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Med Hypotheses. 1984 Jan;13(1):63-75.

Chronic methanol poisoning with the clinical and pathologic-anatomical features of multiple sclerosis.


The details of two cases of chronic methanol poisoning are presented. Both patients initially developed clinical symptoms of multiple sclerosis: visual disturbances, intention tremor, reduced abdominal reflexes, impaired coordination and difficulties with walking. After the exposure to methanol had ceased the multiple sclerosis symptoms persisted in patient 1 but disappeared gradually in patient 2 (patient 2 had a history of excessive alcohol consumption, which is a critical fact in this discussion). Ultimately autopsies confirmed this picture: histological examination of patient 1 revealed plaques in the spinal cord, in the stem and in the proximity of the lower horn of one lateral ventricle, whereas no localized demyelination could be found in patient 2. The results are discussed in connection with the theory ("Methanol Hypothesis") that under certain circumstances multiple sclerosis itself is induced by formaldehyde stemming from the metabolism of methanol.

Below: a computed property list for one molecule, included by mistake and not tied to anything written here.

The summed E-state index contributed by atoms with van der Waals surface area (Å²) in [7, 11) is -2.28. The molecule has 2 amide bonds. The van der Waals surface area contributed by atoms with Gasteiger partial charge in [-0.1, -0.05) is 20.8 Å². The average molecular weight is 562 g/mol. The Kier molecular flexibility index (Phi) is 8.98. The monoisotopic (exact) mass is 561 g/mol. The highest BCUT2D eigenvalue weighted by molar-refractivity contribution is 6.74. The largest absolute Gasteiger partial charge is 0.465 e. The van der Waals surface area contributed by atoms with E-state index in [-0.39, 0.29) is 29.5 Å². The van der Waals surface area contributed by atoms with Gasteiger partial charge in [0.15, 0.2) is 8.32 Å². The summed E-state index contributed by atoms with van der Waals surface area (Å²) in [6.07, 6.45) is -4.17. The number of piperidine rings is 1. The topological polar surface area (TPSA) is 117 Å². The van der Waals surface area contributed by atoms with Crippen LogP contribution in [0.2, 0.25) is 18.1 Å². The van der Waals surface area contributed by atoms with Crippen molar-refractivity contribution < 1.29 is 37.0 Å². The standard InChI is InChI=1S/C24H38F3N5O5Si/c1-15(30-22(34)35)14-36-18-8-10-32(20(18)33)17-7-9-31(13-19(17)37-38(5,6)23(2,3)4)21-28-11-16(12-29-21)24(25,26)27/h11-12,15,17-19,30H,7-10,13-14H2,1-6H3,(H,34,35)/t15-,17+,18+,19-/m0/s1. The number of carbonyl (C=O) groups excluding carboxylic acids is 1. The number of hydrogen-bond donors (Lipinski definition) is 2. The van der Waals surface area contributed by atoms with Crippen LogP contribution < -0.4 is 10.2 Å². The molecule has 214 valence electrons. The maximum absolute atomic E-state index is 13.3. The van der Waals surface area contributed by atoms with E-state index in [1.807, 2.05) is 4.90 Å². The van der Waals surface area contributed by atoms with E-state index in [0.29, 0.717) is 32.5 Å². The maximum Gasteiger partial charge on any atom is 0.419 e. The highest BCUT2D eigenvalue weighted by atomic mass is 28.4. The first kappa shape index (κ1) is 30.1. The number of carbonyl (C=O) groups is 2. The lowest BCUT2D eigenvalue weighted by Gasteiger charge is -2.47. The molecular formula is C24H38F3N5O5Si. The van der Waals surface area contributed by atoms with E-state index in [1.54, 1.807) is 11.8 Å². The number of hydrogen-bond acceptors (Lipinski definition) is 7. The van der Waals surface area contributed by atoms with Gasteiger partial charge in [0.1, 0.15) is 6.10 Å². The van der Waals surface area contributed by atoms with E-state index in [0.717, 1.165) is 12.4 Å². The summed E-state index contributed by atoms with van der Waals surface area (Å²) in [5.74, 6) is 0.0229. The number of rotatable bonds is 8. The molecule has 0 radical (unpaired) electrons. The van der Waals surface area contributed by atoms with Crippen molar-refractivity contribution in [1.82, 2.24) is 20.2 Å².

[Indexed for MEDLINE]

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